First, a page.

Calculus Of One Real Variable
By Pheng Kim Ving
Chapter 16: Differential Equations
Group 16.2: Second-Order Linear Homogeneous Equations
Section 16.2.1: Equations With Constant Coefficients – Characteristic Equation


16.2.1
Equations With Constant Coefficients –
Characteristic Equation

 

 

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1. Second-Order Linear Homogeneous Differential Equations With
    Constant Coefficients

 

In this section, we'll use the abbreviations:

 

“CE”

for

“characteristic equation”,

“DE”

for

“differential equation”,

“GS”

for

“general solution”, and

“PS”

for

“particular solution”.

 

In the differential equation:

 

y'' + b(x)y' + c(x)y = q(x),

 

 

For example, the equations:

 

y'' + 3y' – 2y = 0     and     y'' – 5x2y' + 3e5xy = 0

 

are linear, while the equations:

 

y'' + 3( y')3 – 2y2 = 0     and     y''y – 5x2y' + 3e5xy = 0

 

are non-linear.

 

The differential equation y'' = f (x), as discussed in Section 16.1.1 Part 3, is a second-order linear one with constant
coefficients. For this equation, b(x) = c(x) = 0 and q(x) = f (x).

 

Definition 1.1 – Second-Order Linear Homogeneous Differential Equations With Constant
                          Coefficients

 

A differential equation of the form:

 

 

where b and c are constants, is called a second-order linear homogeneous differential equation with constant coefficients.

 

 

 

When The Coefficient Of y'' Isn't 1

 

The DE:

 

ay'' + b1y' + c1y = 0,

 

where a isn't 1 or 0, can be transformed into one of the form of Eq. [1.1] by dividing both sides by a:

 

 

So y1 is also a solution of ay'' + b1 y' + c1 y = 0. Thus to solve ay'' + b1 y' + c1 y = 0, where a isn't 1 or 0, we first divide both
sides of it by a to get the form of Eq. [1.1].

 

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2. General Solution

 

A Particular Solution

 

Of course the second-order linear homogeneous DE with constant coefficients:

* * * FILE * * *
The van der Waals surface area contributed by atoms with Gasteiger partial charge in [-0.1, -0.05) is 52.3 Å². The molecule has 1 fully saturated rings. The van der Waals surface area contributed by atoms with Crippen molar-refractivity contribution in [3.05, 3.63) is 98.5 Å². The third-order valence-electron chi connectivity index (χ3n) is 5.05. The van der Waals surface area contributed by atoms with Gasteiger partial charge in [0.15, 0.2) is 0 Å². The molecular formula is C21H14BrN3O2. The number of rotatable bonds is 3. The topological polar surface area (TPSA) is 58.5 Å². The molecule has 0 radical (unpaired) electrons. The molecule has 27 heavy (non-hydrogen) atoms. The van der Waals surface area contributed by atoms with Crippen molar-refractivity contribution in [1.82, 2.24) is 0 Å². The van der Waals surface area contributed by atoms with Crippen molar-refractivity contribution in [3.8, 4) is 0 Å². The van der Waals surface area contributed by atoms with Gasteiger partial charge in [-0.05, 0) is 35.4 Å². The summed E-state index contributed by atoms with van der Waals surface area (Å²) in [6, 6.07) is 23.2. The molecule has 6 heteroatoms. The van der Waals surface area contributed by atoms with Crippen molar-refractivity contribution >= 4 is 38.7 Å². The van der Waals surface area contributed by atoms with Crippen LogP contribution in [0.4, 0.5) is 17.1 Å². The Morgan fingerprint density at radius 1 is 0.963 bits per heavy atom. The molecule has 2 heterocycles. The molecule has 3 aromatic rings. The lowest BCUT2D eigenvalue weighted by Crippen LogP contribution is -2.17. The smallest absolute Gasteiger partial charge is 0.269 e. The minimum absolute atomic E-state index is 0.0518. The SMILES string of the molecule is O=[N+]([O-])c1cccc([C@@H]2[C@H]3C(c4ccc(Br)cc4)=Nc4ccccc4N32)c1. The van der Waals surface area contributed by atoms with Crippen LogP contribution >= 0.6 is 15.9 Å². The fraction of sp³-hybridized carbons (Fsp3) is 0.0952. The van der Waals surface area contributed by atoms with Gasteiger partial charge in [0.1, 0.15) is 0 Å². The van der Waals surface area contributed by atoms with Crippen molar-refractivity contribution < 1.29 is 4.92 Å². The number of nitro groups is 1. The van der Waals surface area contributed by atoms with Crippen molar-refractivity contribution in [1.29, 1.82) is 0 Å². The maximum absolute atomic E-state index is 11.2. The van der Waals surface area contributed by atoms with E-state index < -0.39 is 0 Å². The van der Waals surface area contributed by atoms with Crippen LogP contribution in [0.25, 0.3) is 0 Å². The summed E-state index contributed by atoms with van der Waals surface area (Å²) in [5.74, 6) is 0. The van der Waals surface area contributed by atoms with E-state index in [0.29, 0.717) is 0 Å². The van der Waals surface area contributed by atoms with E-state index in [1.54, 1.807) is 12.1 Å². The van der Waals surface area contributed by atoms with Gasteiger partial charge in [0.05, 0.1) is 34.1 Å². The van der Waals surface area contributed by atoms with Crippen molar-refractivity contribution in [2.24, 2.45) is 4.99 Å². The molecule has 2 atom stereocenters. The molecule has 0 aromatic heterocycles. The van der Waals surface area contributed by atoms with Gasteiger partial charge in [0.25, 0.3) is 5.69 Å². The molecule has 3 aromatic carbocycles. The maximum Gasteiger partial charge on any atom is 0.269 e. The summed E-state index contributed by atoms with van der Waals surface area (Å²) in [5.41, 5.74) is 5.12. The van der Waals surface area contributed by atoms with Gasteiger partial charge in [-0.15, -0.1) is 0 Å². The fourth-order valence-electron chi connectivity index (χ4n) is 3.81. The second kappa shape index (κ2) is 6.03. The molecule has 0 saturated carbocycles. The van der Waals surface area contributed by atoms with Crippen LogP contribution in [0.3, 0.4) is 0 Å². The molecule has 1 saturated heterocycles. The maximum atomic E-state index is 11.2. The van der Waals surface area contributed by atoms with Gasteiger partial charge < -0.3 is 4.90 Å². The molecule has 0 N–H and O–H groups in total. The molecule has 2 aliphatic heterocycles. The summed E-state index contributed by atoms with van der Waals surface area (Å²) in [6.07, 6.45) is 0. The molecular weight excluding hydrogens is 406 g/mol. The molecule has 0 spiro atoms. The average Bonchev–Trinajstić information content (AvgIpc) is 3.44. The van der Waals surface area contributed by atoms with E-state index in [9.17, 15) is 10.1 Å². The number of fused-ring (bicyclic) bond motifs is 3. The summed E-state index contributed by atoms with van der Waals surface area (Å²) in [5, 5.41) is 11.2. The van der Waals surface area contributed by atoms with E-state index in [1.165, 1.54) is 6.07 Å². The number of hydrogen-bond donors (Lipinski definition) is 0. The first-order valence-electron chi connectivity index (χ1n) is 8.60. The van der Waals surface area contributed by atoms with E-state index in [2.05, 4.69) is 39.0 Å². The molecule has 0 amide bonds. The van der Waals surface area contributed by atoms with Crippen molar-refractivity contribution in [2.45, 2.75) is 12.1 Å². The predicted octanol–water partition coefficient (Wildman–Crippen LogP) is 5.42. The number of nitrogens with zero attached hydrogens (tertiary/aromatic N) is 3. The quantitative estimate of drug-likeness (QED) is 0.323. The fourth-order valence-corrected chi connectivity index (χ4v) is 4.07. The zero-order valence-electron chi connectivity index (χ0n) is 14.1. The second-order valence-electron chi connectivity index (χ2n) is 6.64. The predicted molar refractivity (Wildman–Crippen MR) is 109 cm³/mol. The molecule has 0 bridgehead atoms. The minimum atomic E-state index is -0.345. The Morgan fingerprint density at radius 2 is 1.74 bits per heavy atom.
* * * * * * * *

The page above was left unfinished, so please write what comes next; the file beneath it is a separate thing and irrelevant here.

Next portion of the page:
always has y = 0 as a PS (if y = 0 then y' = 0 and y'' = 0 and thus y'' + by' + cy = 0). Of course we're interested in finding
non-0 solutions of this DE.

 

By Section 16.1.3 A Particular Case, the GS of the first-order linear DE y' + by = 0 is y = Ce–bx, where C is an arbitrary
constant. So a PS is y = e–bx. Thus it's natural to wonder if Eq. [2.1] has a PS of the form:

 

 

 

Characteristic Equations

 

The quadratic equation:

 

 

Definition 2.1 – The Characteristic Equation

 

Given the differential equation:

 

 

is called the characteristic equation of the differential equation [2.2].

 

 

 

Solutions Obtained From Two Solutions

 

 

So the sum c1y1 + c2y2 is also a solution. We've proved the following theorem.

 

Theorem 2.1 – Solutions Obtained From Two Solutions

 

Suppose y1 and y2 are solutions of:

 

 

Then for any constants c1 and c2, the function:

 

y3 = c1 y1 + c2 y2

 

is also a solution of Eq. [2.4].

 

 

General Solution

 

Some PSs of the DE y' = 2x are y = x2, y = x2 + 10, or y = x2 – 5/4. Its GS is y = x2 + C, where C is an arbitrary constant.
Recall that the GS of a DE is the solution that represents all the solutions, ie, every PS can be obtained from the GS by giving
appropriate value(s) to the constant(s) present in the GS. This definition of course also applies to the GS of a second-order
linear homogeneous DE with constant coefficients.

 

Linear Independence And General Solution

 

Let y1 and y2 be 2 different solutions of Eq. [2.4]. Then, by Theorem 2.1, for any constants c1 and c2 the function c1y1 + c2y2 is
also a solution. That is, if a function is of the form c1y1 + c2y2 then it's a solution. We wonder if the converse is true: if a
function is a solution, is it of the form c1y1 + c2y2? That is, is every solution of the form c1y1 + c2y2? That means, is c1y1 + c2y2
the GS? That is, can every solution be obtained from c1 y1 + c2 y2 by giving appropriate particular values to c1 and c2?

Suppose y1, y2, and y3 are solutions where y2 is a constant multiple of y1 but y3 isn't a constant multiple of y1. So y2 = ky1,
where k is a constant other than 0 and 1. We have:

 

c1y1 + c2y2 = c1y1 + c2(ky1) = (c1 + c2k)y1 = Ky1,

 

where K = c1 + c2k, and any solution obtained from y1 and y2 can actually be obtained from y1 alone. Now c1y1 + c3y3 can't be
reduced to the form Ly1, where L is constant, and any solution obtained from y1 and y3 must indeed be obtained from both y1
and y3; it can't be obtained just from y1 alone.

 

Thus a PS that's obtained from y1 and y3 where y3 isn't a constant multiple of y1 can't be obtained from y1 alone, ie it can't be
obtained from y1 and y2 where y2 is a constant multiple of y1. Consequently c1y1 + c2y2 isn't the GS if y2 is a constant multiple
of y1.

 

 

Also recall that if two vectors v1 and v2 in a plane are linearly independent, then any vector v3 in the same plane can be